“The Gifted” tells the story of a suburban couple whose ordinary lives are rocked by the sudden discovery that their children possess mutant powers. Reed (Stephen Moyer, “True Blood”) and Caitlin (Amy Acker, “Person of Interest”) Strucker are typical middle-class parents dealing with the realities of raising a family. However, when their teenage kids, Lauren (Natalie Alyn Lind) and Andy (Percy Hynes White, “Night at the Museum 3”), are involved in an incident at their high school which reveals they are mutants, Reed and Caitlin do all in their power to protect their children. Forced to go on the run, the Struckers must leave behind their old lives to flee from a relentless government agency that tracks down mutants, the Sentinel Services, which includes Agent Jace Turner (Coby Bell, “Burn Notice”). Complicating matters further is the fact that Reed is a prosecutor in the district attorney’s office tasked with going after mutants. Desperate and running low on options, the family’s only choice is to contact an underground network that helps mutants in trouble. The mutants in the network – ECLIPSE / MARCOS DIAZ (Sean Teale, “Reign”), BLINK / CLARICE FONG (Jamie Chung), POLARIS / LORNA DANE (Emma Dumont, “Aquarius”) and THUNDERBIRD / JOHN PROUDSTAR (Blair Redford, “Satisfaction”) – are dealing with their own issues. With one of their members in prison and their team possibly compromised, they face an uncertain future in a world that looks increasingly dangerous for mutants. Written by Matt Nix (“Burn Notice”), directed by Bryan Singer (the “X-Men” franchise) and executive-produced by Nix, Singer, Lauren Shuler Donner (“X-Men: Apocalypse,” “X-Men: Days of Future Past,” “The Wolverine”), Simon Kinberg (“X-Men: Apocalypse,” “X-Men: Days of Future Past”), Jeph Loeb (“Marvel’s Daredevil,” “Marvel’s Jessica Jones”) and Jim Chory (“Marvel’s Daredevil,” “Marvel’s Jessica Jones”), “The Gifted” is a story of survival, a story of mutants coming to terms with who they are, a story of parents accepting the fact that their kids aren’t who they thought they were and loving them just the same – even if all of their lives are at risk because of it.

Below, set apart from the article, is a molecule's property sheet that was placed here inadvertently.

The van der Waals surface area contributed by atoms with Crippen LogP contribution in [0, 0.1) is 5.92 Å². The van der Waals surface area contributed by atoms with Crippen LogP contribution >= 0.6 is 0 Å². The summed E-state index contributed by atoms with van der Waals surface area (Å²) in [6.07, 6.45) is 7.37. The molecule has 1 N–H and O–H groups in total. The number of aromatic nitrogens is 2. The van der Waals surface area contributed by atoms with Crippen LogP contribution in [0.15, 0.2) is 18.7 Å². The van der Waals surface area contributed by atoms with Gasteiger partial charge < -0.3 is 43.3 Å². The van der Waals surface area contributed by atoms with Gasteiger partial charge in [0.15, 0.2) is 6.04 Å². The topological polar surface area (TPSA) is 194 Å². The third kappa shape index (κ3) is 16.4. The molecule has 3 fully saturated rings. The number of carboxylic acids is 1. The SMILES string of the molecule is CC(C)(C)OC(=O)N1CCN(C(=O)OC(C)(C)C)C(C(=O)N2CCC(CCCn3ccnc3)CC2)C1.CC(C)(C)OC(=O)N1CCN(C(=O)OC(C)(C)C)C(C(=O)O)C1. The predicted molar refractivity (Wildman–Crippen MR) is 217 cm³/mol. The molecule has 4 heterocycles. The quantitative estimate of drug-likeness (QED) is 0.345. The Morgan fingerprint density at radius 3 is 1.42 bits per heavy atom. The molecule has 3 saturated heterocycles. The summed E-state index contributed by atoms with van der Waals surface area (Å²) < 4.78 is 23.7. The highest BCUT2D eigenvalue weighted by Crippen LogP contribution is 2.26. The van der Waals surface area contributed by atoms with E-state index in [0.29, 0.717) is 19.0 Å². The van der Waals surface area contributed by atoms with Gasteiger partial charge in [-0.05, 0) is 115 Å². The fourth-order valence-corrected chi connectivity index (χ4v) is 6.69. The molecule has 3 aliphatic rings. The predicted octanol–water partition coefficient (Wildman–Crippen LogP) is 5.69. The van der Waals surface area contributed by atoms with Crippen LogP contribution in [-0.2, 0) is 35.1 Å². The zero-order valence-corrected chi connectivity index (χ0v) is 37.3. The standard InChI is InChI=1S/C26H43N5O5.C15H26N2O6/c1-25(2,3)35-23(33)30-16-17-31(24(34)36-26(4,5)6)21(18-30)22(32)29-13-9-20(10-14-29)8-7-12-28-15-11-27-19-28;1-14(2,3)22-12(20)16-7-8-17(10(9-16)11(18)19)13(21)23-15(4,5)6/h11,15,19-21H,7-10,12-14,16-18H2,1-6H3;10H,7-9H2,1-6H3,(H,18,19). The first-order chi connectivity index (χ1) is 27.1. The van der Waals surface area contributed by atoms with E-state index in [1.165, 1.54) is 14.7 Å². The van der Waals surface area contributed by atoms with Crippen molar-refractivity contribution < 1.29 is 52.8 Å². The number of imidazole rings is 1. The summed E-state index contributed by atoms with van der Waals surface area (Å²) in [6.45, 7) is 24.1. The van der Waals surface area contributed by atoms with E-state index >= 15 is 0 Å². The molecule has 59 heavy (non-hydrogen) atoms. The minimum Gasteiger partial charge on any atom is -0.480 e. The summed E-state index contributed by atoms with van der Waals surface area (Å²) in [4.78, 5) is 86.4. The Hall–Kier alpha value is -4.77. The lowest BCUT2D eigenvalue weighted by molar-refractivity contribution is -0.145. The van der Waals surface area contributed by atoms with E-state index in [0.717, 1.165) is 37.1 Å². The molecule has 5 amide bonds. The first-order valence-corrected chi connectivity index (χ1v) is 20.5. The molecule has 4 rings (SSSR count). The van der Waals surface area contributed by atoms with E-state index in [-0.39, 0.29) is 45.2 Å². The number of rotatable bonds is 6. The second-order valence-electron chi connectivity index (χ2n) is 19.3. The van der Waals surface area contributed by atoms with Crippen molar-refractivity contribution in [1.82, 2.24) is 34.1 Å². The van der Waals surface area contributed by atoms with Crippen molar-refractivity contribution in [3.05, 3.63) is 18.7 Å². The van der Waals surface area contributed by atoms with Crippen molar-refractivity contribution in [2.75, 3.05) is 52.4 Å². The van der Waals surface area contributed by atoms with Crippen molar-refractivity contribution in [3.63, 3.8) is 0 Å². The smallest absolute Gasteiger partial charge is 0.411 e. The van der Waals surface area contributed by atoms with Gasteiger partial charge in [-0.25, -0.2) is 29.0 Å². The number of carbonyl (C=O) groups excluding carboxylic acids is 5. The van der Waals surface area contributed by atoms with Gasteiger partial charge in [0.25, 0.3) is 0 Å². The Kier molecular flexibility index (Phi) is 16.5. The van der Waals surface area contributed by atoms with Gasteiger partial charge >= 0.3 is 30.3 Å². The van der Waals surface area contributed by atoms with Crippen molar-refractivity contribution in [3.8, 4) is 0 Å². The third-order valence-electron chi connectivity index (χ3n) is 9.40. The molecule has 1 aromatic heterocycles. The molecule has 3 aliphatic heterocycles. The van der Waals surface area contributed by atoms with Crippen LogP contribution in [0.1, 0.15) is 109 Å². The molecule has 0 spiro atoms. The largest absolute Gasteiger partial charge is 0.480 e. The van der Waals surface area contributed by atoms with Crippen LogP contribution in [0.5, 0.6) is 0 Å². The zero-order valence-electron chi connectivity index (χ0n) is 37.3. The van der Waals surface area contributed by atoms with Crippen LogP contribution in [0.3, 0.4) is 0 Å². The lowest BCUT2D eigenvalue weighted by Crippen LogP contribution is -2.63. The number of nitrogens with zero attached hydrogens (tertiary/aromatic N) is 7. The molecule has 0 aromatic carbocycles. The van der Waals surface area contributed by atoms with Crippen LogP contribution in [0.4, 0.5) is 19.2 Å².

From Emmy Award-winning executive producer and creator Seth MacFarlane (“Family Guy,” “Ted”) and directed by Jon Favreau (“The Jungle Book,” “Iron Man”), “The Orville” is a one-hour science fiction series set 400 years in the future that follows the adventures of the U.S.S. Orville, a mid-level exploratory vessel. Its crew, both human and alien, faces the wonders and dangers of outer space, while also dealing with the familiar, often humorous problems of regular people in a workplace… even though some of those people are from other planets, and the workplace is a faster-than-light spaceship. In the 25th century, Earth is part of the Planetary Union, a far-reaching, advanced and mostly peaceful civilization with a fleet of 3,000 ships. Down on his luck after a bitter divorce, Planetary Union officer Ed Mercer (MacFarlane) finally gets his chance to command one of these ships: the U.S.S. Orville. Determined to prove his worth and write a new chapter in his life, Ed finds that task all the more difficult when the First Officer assigned to his ship is his ex-wife, Kelly Grayson (Adrianne Palicki, “Agents of S.H.I.E.L.D.,” “Friday Night Lights”). As the new commander, Ed assembles a qualified, but eccentric crew, including his best friend, Gordon Malloy (Scott Grimes, “ER,” “Justified”), who has problems with authority, but is the best helmsman in the fleet; Dr. Claire Finn (Penny Johnson Jerald, “24,” “The Larry Sanders Show”), one of the Union’s most accomplished physicians; Bortus (Peter Macon, “Shameless,” “Bosch”), an alien from a single-sex species; Isaac (Mark Jackson, “That Royal Today”), an artificial life-form from a machine society that thinks biological life-forms are inferior; navigator John LaMarr (J. Lee, “Family Guy,” “The Cleveland Show”), whose casual humor cuts through even the most dire situations; Alara Kitan (Halston Sage, “Neighbors,” “Goosebumps”), a young, inexperienced security officer whose home planet’s high gravity gives her superior physical strength; and Yaphit, a gelatinous creature voiced by comedian Norm Macdonald (“The Middle,” “Saturday Night Live”). Somehow, Ed and Kelly must put the past behind them and, with the help of the crew, navigate fascinating and sometimes dangerous adventures in outer space, as well as the tumultuous and captivating day-to-day personal relationships with their colleagues.